Home Inspectors Aren't Afraid of the Truth, Sellers Shouldn't Be Either
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Home Inspectors Aren't Afraid of the Truth, Sellers Shouldn't Be Either

You visit your real estate agent as you prepare to put your house on the market.  You're surprised to hear your agent wants you to schedule a home inspection. Why would you need to hire an inspector when you haven't had any issues with your home?  Learn more about home inspections and how they can benefit the seller and buyer.

A home inspection is an essential part of the home selling process. It sheds light on minor and major issues that may need to be remedied before putting your house on the market.  Buyers don't want to be surprised by issues, so it's best to have an inspection performed before listing your house for sale so you can disclose any problems.  

Home inspections began in the 1950's and have evolved into an essential part of any home sale, although they are not required. Finding an inspector who is ASHI (American Society of Home Inspectors) certified is recommended. An ASHI inspector follows strong Standard of Practice for Home Inspections and a Code of Ethics ensuring buyers and sellers receive the most accurate information on the condition of their home.

Home InspectionsYour real estate agent will help you set up the inspection and will likely recommend an inspector he/she has worked with and trusts. Research the inspector, ask for recommendations and, if unsatisfied with your findings, seek out another inspector. You can go to the ASHI website, enter your city/state and see a list of inspectors who are ASHI certified. Also, you may want to talk to friends, who have recently sold or purchased a home, to get their recommendations.

Inspectors come with a fee but it varies from area to area and is dependent on various factors, like the size and age of the home. You can shop around for an inspector who fits your budget, but beware the low-priced inspector who might rush through the job without being thorough.

You may choose to be present for the inspection, although it isn't required. If you do attend the inspection, you can ask questions about the inspector's findings and share improvements you've made to your home that might otherwise be overlooked. If you're unable to attend, have your agent go in your place or plan a meeting with the inspector to go over the results.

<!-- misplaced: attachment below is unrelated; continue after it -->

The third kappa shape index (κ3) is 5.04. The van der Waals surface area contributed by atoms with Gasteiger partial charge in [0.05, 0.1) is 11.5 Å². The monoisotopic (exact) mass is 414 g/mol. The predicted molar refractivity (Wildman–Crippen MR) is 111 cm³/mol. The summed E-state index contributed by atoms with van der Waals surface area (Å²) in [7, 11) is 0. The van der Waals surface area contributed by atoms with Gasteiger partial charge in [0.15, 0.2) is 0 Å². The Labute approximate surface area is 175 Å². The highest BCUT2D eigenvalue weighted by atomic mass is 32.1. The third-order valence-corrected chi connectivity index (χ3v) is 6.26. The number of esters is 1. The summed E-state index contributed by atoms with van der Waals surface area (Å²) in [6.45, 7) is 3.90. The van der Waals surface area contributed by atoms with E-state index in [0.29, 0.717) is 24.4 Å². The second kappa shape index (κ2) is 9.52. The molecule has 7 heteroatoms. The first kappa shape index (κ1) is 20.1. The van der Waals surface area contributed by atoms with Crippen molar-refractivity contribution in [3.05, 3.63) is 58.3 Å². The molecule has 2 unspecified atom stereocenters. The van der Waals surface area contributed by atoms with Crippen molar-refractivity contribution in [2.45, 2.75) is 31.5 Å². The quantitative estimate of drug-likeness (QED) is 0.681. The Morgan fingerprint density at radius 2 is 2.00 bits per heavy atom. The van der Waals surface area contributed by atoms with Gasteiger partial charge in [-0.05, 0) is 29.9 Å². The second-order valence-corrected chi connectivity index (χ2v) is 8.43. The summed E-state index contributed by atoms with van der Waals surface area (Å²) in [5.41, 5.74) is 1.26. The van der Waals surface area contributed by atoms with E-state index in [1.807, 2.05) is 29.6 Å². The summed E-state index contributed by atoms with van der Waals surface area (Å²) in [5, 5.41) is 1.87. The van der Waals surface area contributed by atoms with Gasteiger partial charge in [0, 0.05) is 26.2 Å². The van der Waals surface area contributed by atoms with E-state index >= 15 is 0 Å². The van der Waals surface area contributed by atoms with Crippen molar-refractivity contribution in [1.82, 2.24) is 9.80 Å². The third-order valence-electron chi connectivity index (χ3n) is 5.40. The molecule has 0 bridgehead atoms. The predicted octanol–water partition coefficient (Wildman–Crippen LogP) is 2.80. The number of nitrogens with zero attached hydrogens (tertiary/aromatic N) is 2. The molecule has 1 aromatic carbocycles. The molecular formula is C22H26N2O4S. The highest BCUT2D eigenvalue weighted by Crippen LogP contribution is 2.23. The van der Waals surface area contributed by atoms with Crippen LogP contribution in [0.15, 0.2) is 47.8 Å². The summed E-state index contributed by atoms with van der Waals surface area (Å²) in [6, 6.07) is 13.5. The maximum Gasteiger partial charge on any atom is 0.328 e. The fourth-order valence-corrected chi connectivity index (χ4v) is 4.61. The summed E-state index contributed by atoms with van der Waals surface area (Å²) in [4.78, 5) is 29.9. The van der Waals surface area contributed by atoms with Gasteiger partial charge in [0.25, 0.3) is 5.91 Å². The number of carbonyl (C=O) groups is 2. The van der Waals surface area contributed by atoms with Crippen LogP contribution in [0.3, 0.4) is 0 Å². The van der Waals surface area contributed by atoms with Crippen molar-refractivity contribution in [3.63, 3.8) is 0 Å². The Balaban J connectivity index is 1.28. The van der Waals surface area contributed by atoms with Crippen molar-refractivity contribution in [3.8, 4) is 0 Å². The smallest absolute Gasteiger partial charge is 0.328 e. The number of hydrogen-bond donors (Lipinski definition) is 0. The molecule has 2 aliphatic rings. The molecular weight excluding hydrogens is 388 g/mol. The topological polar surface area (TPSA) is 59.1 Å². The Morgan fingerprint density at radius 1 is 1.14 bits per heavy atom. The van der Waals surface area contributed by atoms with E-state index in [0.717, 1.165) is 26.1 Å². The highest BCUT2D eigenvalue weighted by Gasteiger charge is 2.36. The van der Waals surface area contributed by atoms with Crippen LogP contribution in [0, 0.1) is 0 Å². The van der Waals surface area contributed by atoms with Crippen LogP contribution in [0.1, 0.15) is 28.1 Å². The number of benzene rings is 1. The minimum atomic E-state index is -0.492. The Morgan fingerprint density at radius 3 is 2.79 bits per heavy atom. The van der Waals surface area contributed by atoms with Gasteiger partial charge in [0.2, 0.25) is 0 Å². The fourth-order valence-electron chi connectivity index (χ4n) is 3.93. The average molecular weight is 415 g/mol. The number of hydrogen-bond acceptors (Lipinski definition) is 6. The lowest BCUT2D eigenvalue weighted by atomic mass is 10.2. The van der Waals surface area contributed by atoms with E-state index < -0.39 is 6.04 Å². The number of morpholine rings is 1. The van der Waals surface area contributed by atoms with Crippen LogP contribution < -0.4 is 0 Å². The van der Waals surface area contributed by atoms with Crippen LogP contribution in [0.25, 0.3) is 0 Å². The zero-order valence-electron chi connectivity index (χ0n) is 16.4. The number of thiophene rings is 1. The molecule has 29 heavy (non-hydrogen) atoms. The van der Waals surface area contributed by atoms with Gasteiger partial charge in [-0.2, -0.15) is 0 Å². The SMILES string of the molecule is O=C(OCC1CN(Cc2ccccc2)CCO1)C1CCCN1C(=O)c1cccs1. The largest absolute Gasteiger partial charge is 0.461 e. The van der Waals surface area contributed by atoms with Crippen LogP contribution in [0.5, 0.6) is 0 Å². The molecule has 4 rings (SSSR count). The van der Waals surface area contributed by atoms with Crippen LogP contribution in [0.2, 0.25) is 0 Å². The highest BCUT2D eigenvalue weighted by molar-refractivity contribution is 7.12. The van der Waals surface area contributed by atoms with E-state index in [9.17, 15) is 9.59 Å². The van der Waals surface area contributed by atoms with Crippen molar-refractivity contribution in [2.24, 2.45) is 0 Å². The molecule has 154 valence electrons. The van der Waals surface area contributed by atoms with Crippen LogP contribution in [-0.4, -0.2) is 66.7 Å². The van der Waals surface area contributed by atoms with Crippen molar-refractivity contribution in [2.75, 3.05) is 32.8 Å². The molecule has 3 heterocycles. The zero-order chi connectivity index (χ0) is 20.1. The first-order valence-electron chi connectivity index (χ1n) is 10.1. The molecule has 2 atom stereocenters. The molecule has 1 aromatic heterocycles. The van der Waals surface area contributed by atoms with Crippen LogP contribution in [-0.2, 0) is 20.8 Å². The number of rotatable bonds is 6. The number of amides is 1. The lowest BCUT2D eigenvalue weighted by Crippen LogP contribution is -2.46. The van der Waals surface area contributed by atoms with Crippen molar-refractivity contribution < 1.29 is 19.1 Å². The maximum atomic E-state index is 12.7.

What can you expect from the inspector's visit? He/she will visually inspect various areas of your home including, but not limited to, the following:

  • Interior
  • Heating system
  • Central air conditioning system
  • Interior plumbing
  • Electrical
  • Roof
  • Attic
  • Visible insulation
  • Walls
  • Ceilings
  • Floors
  • Windows
  • Doors
  • Foundation
  • Basement
  • Structural components
  • Exterior
  • Fireplace
  • Deck
  • Pool

Your inspector will provide a report outlining his/her findings. This report will include all issues and damages and the potential cost for repairs.  Repairs that may need to be tackled in the future will also be outlined (ex. aging roof which will need to be replaced in the future). An inspection will not reveal hidden problems like mold, asbestos, or pests. 

You and your agent can decide which issues to tackle before putting your house on the market, if any, and any remaining issues will be outlined in the listing contract. Potential buyers will review the issues with their agent and typically hire their own inspector for a second opinion.  The buyer's agent will include an inspection clause in the sales contract, making the purchase contingent on the inspector's findings -- if too many issues exist, the buyers may opt out of the contract.  There may be quite a few differences between the 2 inspections.  You and your agent can discuss your options.  If you feel your inspection, not the buyer's inspection, better illustrates the condition of your home, your agent might sit down with the buyer's agent to review both inspection reports and find some common ground.  As the seller, you may need to fix a few more things to ultimately please the buyer.

If there's an expensive future repair, like replacing a roof, your agent might encourage you to lower the price of your home to compensate for the extra cost. If the buyer's inspector feels that the roof needs immediate attention, a buyer may ask to have the roof replaced before they move in, at your expense. In this case, a contingency will be added to the sales contract (buyer agrees to purchase the home, contingent on the roof being replaced).

Conclusion

As you can see, getting a home inspection is an important part of selling a house, and it should be performed by a certified ASHI inspector.  It's best to know what issues exist so you can confidently put your home on the market in the best selling condition.  Talk to your real estate agent about scheduling an inspection to avoid unpleasant surprises once your home goes under contract.

 

Janelle D.

I've worked in the real estate sector for more than a decade and enjoy sharing my knowledge on the subject and researching the latest trends. In my free time I like to craft, spend time with my family and dog, participate in outdoor activities like hiking, and I'm passionate about photography.

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